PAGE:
Training programmes ensure the timely availability of the Group’s human capital requirements and learning interventions aim to deliver well-rounded, competent employees who make contributions that provide them with personal growth and facilitate increased productivity and hence improved shareholder value.

The Learning and Development function remains committed to allowing employees to grow and advance their careers in the Group. The employment level “banded” approach in place gives employees opportunities to participate in programmes appropriate to their levels of work, but also to attend interventions at more advanced levels.


  African Coloured Indian White Total by
  Total Total investment
Year M F M F M F M F M F   beneficiaries (R millions)
2014 82 63 8 5 16 7 8 94 95   189 1,9
2015 46 33 3 4 8 10 11 9 68 56   124 2,3
2016 89 59 5 11 11 15 12 14 117 99   216 2,9
2017 116 76 8 17 15 18 15 18 154 129   283 4,1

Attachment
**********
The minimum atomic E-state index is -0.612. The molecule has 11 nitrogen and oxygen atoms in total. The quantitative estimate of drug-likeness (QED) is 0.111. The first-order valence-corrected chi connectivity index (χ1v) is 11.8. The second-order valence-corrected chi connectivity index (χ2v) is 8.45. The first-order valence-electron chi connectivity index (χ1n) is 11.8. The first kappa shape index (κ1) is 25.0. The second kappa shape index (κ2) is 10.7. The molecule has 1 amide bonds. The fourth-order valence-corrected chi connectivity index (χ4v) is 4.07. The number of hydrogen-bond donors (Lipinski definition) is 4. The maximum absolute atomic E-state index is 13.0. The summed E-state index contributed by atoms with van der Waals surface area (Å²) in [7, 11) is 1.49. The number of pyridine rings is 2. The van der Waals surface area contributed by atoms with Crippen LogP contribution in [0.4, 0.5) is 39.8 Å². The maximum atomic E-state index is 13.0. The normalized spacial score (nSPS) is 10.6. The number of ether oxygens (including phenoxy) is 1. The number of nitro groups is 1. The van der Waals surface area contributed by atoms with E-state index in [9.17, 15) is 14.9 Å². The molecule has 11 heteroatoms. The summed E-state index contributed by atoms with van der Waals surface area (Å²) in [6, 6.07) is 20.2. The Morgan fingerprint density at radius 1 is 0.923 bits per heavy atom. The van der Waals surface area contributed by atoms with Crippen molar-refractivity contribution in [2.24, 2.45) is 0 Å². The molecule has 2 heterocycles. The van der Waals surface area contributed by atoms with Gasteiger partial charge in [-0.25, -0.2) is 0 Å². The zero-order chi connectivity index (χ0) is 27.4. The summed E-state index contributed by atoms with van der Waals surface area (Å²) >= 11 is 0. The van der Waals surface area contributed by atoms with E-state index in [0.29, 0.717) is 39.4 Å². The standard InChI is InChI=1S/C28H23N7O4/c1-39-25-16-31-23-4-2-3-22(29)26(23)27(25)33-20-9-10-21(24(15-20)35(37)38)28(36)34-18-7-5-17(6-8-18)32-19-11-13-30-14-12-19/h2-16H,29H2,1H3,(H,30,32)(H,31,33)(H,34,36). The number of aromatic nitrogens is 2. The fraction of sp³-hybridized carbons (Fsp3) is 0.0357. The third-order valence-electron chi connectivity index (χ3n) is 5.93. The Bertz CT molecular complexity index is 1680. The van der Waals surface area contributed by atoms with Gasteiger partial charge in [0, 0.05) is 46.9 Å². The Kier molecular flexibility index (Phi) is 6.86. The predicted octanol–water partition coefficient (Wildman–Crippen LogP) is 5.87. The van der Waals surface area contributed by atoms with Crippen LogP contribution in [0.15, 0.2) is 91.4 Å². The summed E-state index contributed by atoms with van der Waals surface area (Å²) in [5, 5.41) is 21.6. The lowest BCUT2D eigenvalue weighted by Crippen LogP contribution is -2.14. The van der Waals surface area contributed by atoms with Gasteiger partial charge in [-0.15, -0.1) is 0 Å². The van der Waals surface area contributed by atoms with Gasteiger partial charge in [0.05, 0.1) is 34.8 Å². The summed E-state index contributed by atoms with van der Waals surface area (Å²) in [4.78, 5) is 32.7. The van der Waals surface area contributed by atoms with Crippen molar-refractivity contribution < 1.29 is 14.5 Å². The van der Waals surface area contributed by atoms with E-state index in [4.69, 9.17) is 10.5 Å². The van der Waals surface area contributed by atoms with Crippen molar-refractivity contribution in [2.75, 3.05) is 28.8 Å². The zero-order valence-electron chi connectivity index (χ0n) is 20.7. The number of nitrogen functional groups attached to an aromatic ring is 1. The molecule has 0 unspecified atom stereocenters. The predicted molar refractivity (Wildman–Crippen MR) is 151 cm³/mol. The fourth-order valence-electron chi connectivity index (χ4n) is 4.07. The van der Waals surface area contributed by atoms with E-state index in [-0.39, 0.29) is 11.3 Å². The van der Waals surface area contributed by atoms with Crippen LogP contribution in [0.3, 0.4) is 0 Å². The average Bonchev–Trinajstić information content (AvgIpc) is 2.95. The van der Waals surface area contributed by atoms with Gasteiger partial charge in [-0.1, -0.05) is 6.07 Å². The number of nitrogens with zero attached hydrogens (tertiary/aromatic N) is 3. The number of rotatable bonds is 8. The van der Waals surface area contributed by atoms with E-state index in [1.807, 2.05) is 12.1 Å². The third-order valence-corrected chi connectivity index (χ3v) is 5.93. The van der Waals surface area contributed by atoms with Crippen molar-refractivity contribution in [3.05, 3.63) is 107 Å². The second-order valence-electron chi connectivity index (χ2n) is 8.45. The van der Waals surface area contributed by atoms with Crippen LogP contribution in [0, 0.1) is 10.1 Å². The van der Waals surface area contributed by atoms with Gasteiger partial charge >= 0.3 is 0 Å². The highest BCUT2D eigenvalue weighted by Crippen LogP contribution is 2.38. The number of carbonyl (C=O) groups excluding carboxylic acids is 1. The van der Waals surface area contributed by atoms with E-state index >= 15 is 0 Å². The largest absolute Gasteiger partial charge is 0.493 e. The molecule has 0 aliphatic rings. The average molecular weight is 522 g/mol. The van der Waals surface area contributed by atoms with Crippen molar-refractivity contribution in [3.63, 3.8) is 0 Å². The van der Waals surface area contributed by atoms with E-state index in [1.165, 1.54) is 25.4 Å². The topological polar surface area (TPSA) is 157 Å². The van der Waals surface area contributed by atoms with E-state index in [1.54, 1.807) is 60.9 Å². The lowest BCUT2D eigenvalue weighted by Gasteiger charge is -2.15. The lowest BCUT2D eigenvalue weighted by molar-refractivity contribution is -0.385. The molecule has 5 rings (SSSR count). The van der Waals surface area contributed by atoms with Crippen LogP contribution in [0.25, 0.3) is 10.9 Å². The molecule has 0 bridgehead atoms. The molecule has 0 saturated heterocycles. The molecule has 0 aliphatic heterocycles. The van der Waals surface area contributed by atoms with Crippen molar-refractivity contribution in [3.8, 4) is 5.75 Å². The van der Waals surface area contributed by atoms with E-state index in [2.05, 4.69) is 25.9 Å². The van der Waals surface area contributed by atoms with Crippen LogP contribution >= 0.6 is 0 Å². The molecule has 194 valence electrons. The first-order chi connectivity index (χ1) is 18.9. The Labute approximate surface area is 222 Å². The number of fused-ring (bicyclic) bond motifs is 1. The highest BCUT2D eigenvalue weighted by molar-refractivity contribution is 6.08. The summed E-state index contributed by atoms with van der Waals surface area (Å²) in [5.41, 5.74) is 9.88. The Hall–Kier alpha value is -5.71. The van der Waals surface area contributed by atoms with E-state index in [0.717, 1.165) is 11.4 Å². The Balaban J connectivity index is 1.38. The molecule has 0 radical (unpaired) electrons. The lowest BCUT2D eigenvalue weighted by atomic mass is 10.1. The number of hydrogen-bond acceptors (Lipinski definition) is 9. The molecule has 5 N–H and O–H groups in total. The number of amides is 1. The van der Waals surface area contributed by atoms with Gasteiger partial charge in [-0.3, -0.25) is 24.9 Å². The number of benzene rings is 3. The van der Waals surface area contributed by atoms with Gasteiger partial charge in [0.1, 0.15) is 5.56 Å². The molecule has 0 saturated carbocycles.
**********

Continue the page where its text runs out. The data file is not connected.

Total 333 231 16 40 39 59 45 49 433 379   812 11,2


Scheme No. of
  Designated group
beneficiaries (%)
beneficiaries (%)
  Investment in 2017
(R millions)
External 35   94   42   4,4
Employee dependent 34   100   64   0,7
Total beneficiaries 69   97   53   5,1


Type of grant (R millions) 2017   2016  
Mandatory 4,8   4,3  
Discretionary 6,0   3,3  
Total grants 10,8   7,6  

Training initiatives concentrate particularly on accelerating the development of employees from designated groups.

In 2017 the Group increased its financial assistance for employees by 41% through the AECI Employee Study Assistance Scheme (26% increase in 2016). Investment over the last four years is illustrated in the table above.